Carbon dioxide is a wimp as regards absorption in the incoming solar radiation which this post addresses. This is good because a considerable part of incoming solar radiation is reflected back to space from clouds and dust and the surface. This reflected part passes through the atmosphere twice, both in and out.
Carbon dioxide is not a wimp as regards outgoing earth radiation. The entire surface of the earth emits radiation in the CO2 absorption bands, and the strongest absorption in the CO2 fundamental bend sits very near the peak of the earth’s outgoing LW intensity curve.
The reason CO2 does not control climate at any time scale despite strong absorption is that it absorbs so strongly in the fundamental bend and surrounding rotations, it saturates within a meter and adding more causes no further reduction in surface radiation to space. These bands were saturated before humans came along. Adding CO2 only causes reduction in surface radiation to space in the weak peripheral bands. Saturation in the super strong bands near the surface does NOT prevent CO2 from radiating very strongly to space from the stratosphere in these same bands. The CERES satellite sees earth radiation to space slightly increasing.
Let’s not forget that of the 1380 W/m^2 of the solar constant at the top of the atmosphere, only about 1000 W/m^2 reaches the ground. The generally overlooked answer is that water vapor refracts and reflects light across the entire solar spectrum as shown on the Wikipedia page for “rainbows”. (https://en.wikipedia.org/wiki/Rainbow) When there is more water vapor in the air, less light reaches the ground. When there is a lot of water vapor, we see it as ‘clouds’ and solar panels stop producing electricity. Fewer cloudy days means higher daily highs. With the global winds slowing down, less water vapor is coming ashore.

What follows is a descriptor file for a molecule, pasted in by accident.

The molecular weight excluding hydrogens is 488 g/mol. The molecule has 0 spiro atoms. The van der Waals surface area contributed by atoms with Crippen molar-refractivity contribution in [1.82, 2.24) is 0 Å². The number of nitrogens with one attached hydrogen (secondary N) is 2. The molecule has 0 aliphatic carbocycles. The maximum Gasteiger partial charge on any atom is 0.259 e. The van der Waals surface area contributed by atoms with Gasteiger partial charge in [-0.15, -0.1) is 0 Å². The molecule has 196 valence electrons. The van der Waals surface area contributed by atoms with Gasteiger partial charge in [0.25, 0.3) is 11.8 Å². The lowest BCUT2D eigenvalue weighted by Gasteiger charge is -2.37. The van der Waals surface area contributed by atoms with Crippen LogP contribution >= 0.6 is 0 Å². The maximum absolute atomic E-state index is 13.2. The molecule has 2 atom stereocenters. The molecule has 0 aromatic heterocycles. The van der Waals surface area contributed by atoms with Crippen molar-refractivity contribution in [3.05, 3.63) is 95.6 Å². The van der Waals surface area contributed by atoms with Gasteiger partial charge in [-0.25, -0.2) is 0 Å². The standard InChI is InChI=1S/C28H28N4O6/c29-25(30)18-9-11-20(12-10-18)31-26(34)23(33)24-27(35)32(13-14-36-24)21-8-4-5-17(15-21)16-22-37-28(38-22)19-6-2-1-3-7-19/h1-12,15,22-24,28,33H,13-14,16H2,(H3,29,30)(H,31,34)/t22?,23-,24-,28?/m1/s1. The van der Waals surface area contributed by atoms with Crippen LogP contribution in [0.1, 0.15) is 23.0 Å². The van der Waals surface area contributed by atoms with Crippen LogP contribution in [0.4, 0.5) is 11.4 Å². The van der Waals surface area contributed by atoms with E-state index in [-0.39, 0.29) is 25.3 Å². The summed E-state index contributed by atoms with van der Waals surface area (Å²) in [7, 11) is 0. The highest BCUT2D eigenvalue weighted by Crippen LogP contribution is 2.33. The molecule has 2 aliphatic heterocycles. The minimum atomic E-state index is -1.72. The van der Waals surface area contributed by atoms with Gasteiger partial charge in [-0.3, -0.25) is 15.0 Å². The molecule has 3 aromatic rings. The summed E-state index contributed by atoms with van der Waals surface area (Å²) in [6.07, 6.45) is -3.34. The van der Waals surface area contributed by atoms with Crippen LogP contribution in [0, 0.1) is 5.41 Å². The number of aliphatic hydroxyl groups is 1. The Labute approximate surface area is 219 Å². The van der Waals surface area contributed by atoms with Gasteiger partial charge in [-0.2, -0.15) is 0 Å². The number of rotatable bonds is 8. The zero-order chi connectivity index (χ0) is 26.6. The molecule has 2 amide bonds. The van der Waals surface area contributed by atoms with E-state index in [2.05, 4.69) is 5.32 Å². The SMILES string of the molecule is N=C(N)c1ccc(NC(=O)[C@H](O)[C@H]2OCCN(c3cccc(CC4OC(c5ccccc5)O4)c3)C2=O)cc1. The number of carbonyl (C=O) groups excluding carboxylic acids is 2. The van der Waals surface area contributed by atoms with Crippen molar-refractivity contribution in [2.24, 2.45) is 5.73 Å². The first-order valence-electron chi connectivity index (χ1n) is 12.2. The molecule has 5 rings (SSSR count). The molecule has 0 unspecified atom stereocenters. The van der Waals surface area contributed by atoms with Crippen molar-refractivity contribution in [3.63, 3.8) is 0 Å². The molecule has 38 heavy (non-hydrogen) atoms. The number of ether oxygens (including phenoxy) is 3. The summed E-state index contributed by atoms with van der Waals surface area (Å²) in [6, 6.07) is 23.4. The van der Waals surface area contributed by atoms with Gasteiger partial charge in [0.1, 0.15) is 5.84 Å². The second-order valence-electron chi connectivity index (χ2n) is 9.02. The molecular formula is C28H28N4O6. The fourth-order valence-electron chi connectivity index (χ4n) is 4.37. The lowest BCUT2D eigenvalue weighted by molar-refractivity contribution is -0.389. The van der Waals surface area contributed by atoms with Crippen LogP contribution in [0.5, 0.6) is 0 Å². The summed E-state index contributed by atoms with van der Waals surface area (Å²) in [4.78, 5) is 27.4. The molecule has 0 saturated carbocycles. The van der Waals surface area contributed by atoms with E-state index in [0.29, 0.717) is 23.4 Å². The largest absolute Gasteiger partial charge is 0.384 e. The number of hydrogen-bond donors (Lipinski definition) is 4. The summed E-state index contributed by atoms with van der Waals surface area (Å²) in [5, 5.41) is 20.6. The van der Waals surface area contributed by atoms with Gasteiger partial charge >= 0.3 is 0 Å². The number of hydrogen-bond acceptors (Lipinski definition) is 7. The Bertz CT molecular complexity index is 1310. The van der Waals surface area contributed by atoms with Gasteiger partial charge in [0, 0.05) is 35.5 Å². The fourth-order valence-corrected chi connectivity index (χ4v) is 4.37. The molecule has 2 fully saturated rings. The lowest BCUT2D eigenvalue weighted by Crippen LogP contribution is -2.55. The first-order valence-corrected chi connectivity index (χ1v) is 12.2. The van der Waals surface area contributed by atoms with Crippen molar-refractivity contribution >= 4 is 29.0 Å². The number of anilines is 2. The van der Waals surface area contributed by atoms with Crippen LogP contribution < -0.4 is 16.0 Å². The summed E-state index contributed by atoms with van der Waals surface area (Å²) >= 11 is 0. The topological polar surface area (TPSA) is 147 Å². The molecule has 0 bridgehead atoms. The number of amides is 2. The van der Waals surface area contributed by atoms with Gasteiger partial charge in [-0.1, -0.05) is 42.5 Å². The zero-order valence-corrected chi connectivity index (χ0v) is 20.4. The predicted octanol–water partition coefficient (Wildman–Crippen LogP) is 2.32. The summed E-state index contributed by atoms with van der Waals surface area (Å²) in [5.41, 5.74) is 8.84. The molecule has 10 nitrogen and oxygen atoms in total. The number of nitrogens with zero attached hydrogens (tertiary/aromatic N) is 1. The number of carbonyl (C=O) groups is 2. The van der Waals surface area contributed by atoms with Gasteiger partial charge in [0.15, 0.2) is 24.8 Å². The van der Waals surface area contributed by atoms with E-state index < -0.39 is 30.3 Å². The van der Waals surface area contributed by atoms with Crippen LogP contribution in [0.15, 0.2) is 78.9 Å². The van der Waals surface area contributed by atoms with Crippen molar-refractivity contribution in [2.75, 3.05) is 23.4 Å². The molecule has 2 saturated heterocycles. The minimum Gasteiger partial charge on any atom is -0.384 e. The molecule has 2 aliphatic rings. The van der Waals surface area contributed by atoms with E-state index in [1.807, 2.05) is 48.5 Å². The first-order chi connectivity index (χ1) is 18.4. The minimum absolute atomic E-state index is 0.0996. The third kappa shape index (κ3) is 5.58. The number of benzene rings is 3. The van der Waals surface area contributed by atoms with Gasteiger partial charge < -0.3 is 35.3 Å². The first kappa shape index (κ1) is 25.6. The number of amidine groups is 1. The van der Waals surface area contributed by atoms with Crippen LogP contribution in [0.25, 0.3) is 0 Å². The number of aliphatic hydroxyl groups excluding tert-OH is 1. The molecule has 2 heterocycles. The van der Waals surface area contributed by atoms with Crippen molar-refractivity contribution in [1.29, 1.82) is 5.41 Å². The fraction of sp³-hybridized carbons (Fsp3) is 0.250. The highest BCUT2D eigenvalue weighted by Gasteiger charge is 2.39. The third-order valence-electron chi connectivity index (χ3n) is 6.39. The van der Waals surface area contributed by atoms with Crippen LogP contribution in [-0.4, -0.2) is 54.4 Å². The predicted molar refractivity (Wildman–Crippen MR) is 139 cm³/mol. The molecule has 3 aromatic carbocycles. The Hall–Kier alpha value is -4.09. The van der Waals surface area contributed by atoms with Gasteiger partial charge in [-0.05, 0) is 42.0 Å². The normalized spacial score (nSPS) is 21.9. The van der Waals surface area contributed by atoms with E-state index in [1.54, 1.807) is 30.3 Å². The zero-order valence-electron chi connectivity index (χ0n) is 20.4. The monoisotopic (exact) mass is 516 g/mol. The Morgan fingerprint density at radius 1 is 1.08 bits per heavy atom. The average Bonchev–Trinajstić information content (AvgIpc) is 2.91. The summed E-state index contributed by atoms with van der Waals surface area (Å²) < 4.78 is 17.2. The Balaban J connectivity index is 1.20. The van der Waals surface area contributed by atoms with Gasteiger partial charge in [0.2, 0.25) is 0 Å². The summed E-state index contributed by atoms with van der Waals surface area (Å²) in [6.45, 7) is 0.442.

“Near-surface wind speeds over landmasses across the planet have dropped by as much as 25% since the 1970s, and climate scientists are taking note.”
What is causing this? I’ll give you a hint.
“Wind power capacity worldwide reaches 650,8 GW, 59,7 GW added in 2019”
650.8 GW * 25% charge factor / 45% efficiency * (86400 * 365.2419) seconds per year / the total mean mass of the atmosphere (5.1480 x 10^18 kg) is 2.216 J/kg/year for the entire atmosphere.
Have a nice day.
Interesting. So you are saying windmills are slowing the wind and warming the land? You went a bit fast for me at the end. A simple guy like me needs to know if ~2.2 J/Kg/yr is the kinetic energy we remove from the atmosphere with windmills, what is the “natural” kinetic energy of the atmosphere before windmills in the same units for comparison? Reducing the equator/pole temperature gradient also reduces winds.
A wind speed of 7 m/s (15.66 mph) has 0.5 * (7^2) = 24.5 J/kg [K = 0.5 mv^2]
Prior to wind farming, the average kinetic energy of the earth’s entire atmosphere was 131 J/kg for the northern hemisphere and 170 J/kg for the southern atmosphere. A 1993 wind survey at 50 meters listed a global average of 6.8 m/s.